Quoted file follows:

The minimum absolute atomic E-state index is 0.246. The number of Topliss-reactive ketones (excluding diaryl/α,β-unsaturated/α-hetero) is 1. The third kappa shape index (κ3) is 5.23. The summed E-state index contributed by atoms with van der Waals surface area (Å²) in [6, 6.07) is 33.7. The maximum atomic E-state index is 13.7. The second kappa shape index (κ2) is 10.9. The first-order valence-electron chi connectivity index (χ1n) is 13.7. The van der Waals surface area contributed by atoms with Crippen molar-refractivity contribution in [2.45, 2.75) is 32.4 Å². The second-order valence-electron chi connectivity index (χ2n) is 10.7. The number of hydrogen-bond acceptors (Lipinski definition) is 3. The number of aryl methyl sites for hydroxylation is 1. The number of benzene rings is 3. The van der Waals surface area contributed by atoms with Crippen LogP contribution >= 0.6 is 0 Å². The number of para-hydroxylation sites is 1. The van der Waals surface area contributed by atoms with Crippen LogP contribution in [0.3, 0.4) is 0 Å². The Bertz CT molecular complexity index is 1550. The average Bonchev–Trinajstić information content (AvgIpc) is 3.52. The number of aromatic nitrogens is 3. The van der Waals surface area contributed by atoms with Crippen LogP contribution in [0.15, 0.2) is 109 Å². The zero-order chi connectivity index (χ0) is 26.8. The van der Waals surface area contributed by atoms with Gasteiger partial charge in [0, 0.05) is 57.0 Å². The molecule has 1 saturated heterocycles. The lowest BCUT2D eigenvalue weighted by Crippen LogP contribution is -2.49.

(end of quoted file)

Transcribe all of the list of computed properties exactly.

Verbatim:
The minimum absolute atomic E-state index is 0.246. The number of Topliss-reactive ketones (excluding diaryl/α,β-unsaturated/α-hetero) is 1. The third kappa shape index (κ3) is 5.23. The summed E-state index contributed by atoms with van der Waals surface area (Å²) in [6, 6.07) is 33.7. The maximum atomic E-state index is 13.7. The second kappa shape index (κ2) is 10.9. The first-order valence-electron chi connectivity index (χ1n) is 13.7. The van der Waals surface area contributed by atoms with Crippen molar-refractivity contribution in [2.45, 2.75) is 32.4 Å². The second-order valence-electron chi connectivity index (χ2n) is 10.7. The number of hydrogen-bond acceptors (Lipinski definition) is 3. The number of aryl methyl sites for hydroxylation is 1. The number of benzene rings is 3. The van der Waals surface area contributed by atoms with Crippen LogP contribution >= 0.6 is 0 Å². The number of para-hydroxylation sites is 1. The van der Waals surface area contributed by atoms with Crippen LogP contribution in [0.3, 0.4) is 0 Å². The Bertz CT molecular complexity index is 1550. The average Bonchev–Trinajstić information content (AvgIpc) is 3.52. The number of aromatic nitrogens is 3. The van der Waals surface area contributed by atoms with Crippen LogP contribution in [0.15, 0.2) is 109 Å². The zero-order chi connectivity index (χ0) is 26.8. The van der Waals surface area contributed by atoms with Gasteiger partial charge in [0, 0.05) is 57.0 Å². The molecule has 1 saturated heterocycles. The lowest BCUT2D eigenvalue weighted by Crippen LogP contribution is -2.49.